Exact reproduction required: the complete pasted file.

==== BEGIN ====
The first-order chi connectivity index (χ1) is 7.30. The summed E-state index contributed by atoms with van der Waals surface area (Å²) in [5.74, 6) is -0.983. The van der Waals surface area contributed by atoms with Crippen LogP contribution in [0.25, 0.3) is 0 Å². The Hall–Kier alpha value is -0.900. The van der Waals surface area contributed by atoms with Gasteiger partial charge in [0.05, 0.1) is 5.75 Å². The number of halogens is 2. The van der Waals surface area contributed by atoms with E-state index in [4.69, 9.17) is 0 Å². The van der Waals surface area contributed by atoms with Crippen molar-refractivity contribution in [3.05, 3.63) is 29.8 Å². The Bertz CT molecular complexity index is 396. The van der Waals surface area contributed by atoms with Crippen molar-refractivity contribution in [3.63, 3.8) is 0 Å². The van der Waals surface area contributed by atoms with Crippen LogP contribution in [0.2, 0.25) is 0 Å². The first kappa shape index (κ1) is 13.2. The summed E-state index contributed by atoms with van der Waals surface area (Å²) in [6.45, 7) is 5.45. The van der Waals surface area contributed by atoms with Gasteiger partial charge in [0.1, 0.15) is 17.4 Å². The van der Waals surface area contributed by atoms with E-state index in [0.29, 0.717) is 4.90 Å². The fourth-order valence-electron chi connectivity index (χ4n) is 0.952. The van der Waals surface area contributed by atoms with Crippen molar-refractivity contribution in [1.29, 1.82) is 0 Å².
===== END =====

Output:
The first-order chi connectivity index (χ1) is 7.30. The summed E-state index contributed by atoms with van der Waals surface area (Å²) in [5.74, 6) is -0.983. The van der Waals surface area contributed by atoms with Crippen LogP contribution in [0.25, 0.3) is 0 Å². The Hall–Kier alpha value is -0.900. The van der Waals surface area contributed by atoms with Gasteiger partial charge in [0.05, 0.1) is 5.75 Å². The number of halogens is 2. The van der Waals surface area contributed by atoms with E-state index in [4.69, 9.17) is 0 Å². The van der Waals surface area contributed by atoms with Crippen molar-refractivity contribution in [3.05, 3.63) is 29.8 Å². The Bertz CT molecular complexity index is 396. The van der Waals surface area contributed by atoms with Crippen molar-refractivity contribution in [3.63, 3.8) is 0 Å². The van der Waals surface area contributed by atoms with Crippen LogP contribution in [0.2, 0.25) is 0 Å². The first kappa shape index (κ1) is 13.2. The summed E-state index contributed by atoms with van der Waals surface area (Å²) in [6.45, 7) is 5.45. The van der Waals surface area contributed by atoms with Gasteiger partial charge in [0.1, 0.15) is 17.4 Å². The van der Waals surface area contributed by atoms with E-state index in [0.29, 0.717) is 4.90 Å². The fourth-order valence-electron chi connectivity index (χ4n) is 0.952. The van der Waals surface area contributed by atoms with Crippen molar-refractivity contribution in [1.29, 1.82) is 0 Å².